- Chroicocephalus novaehollandiae
Includes Red-billed Gull
38-43 cm (15-17 in)
- White head, tail and underparts
- Pale grey back and wings
- Wings black-tipped with white 'mirrors'
- Reddish, legs and eye-ring
- Reddish-orange bill
- White iris
Young Birds: lack the red eye-ring, have a black bill which turns red as they mature.
None within its Australian range, but in New Zealand, care is needed to distinguish the rare Black-billed Gull, which shares the white iris and unmarked white head, but has a slenderer black bill, slightly less black on the primaries, and in summer, also darker legs. Within the genus Chroicocephalus, Slender-billed Gull also shares the white iris and unmarked white head, but does not occur anywhere nearby.
As with other species of Chroicocephalus, Silver Gull was formerly placed in the genus Larus.
- C. n. forsteri now restricted to New Caledonia, and the Loyalty Islands: Distinctly different wing pattern. Formerly considered to reach Northern Australia8.
- C. n. novaehollandiae in Australia and Tasmania: Longer, less arched bill.
- C. n. scopulinus (Red-billed Gull; syn. C. scopulinus) in New Zealand, Chatham, Auckland and adjacent islands: Shorter, stubbier, more arched bill and a more squared pattern of white in its wing-tips when seen in flight.
Some authorities also recognise C. n. gunni in Tasmania, but it intergrades clinally with C. n. novaehollandiae5.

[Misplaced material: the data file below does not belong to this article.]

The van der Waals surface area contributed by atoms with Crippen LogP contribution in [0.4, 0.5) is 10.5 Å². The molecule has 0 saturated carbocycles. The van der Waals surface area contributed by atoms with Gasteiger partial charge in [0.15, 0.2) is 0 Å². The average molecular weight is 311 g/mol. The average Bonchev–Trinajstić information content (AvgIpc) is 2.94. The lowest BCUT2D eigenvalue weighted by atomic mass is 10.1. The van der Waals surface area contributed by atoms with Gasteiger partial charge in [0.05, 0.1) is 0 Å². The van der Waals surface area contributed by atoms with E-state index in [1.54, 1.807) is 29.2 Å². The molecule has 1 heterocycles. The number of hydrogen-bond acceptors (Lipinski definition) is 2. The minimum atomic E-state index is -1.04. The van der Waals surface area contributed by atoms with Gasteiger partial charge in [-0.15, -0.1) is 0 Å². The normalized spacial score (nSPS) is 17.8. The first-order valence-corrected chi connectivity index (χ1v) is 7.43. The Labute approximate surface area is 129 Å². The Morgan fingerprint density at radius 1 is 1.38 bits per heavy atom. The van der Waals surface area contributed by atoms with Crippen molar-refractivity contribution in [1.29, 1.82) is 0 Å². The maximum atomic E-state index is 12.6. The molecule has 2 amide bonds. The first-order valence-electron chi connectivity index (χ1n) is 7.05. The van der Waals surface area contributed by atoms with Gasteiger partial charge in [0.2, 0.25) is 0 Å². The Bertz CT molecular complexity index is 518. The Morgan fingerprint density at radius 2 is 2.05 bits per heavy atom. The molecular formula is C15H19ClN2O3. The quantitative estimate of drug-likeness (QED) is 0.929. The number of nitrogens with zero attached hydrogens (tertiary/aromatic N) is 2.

Near water, both coastal and inland wetlands. Sandy and rocky shores, parks, beaches and rubbish dumps.
They have a very varied diet, consisting of crustaceans, squid, insects, small fish, frogs and birds. They also scavenge from rubbish dumps.
They nest in large colonies on offshore islands. Both adults share nest-building, incubation and feeding duties. The clutch consists of 3 eggs which are laid in a shallow nest scrape, lined with vegetation. There may be two broods raised in a year.
Call: a high pitched, raucous scrark.
- Clements, J. F., T. S. Schulenberg, M. J. Iliff, D. Roberson, T. A. Fredericks, B. L. Sullivan, and C. L. Wood. 2017. The eBird/Clements checklist of birds of the world: v2017, with updates to August 2017. Downloaded from http://www.birds.cornell.edu/clementschecklist/download/
- Gill, F and D Donsker (Eds). 2010. IOC World Bird Names (version 2.7). Available at http://www.worldbirdnames.org/.
- Gill, F & D Donsker (Eds). 2018. IOC World Bird List (v8.2). doi : 10.14344/IOC.ML.8.2. Available at http://www.worldbirdnames.org/
- Christidis et al. 2018. The Howard and Moore Complete Checklist of the Birds of the World, version 4.1 (Downloadable checklist). Accessed from https://www.howardandmoore.org.
- Del Hoyo, J, A Elliot, and J Sargatal, eds. 1996. Handbook of the Birds of the World. Volume 3: Hoatzin to Auks. Barcelona: Lynx Edicions. ISBN 978-8487334207
- Burger, J. & Gochfeld, M. (2017). Red-billed Gull (Larus scopulinus). In: del Hoyo, J., Elliott, A., Sargatal, J., Christie, D.A. & de Juana, E. (eds.). Handbook of the Birds of the World Alive. Lynx Edicions, Barcelona. (retrieved from http://www.hbw.com/node/53992 on 11 February 2017).
- BF Member observations
- Higgins, P.J. & Davies, S.J.J.F. (editors) 1996. Handbook of Australian , New Zealand & Antarctic Birds. Volume 3, Snipe to pigeons. Melbourne, Oxford University Press. [Vol. 2, pages 648-649] Vol. 3, pages 384-385, 468-470, 517-545; plates 32 & 34.
- Mills, J.A. 2013. Red-billed gull. In Miskelly, C.M. (ed.) New Zealand Birds Online. http://www.nzbirdsonline.org.nz
- BirdForum Opus contributors. (2021) Silver Gull. In: BirdForum, the forum for wild birds and birding. Retrieved 21 January 2021 from https://www.birdforum.net/wiki/Silver_Gull